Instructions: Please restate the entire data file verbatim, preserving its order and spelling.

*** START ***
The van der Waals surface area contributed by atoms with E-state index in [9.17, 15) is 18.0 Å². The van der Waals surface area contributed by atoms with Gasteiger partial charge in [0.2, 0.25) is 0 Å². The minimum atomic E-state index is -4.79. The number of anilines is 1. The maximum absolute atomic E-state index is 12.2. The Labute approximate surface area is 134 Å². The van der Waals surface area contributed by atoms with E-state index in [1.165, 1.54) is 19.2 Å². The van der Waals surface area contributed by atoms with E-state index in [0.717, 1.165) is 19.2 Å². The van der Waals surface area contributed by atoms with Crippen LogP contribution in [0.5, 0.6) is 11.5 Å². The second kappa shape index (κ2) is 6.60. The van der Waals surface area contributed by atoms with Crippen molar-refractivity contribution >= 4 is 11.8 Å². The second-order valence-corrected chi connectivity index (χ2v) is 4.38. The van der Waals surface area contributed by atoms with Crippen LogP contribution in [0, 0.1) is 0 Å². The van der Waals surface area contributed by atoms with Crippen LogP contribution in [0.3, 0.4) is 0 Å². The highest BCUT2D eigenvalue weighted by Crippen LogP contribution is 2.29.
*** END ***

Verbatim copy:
The van der Waals surface area contributed by atoms with E-state index in [9.17, 15) is 18.0 Å². The van der Waals surface area contributed by atoms with Gasteiger partial charge in [0.2, 0.25) is 0 Å². The minimum atomic E-state index is -4.79. The number of anilines is 1. The maximum absolute atomic E-state index is 12.2. The Labute approximate surface area is 134 Å². The van der Waals surface area contributed by atoms with E-state index in [1.165, 1.54) is 19.2 Å². The van der Waals surface area contributed by atoms with E-state index in [0.717, 1.165) is 19.2 Å². The van der Waals surface area contributed by atoms with Crippen LogP contribution in [0.5, 0.6) is 11.5 Å². The second kappa shape index (κ2) is 6.60. The van der Waals surface area contributed by atoms with Crippen molar-refractivity contribution >= 4 is 11.8 Å². The second-order valence-corrected chi connectivity index (χ2v) is 4.38. The van der Waals surface area contributed by atoms with Crippen LogP contribution in [0, 0.1) is 0 Å². The van der Waals surface area contributed by atoms with Crippen LogP contribution in [0.3, 0.4) is 0 Å². The highest BCUT2D eigenvalue weighted by Crippen LogP contribution is 2.29.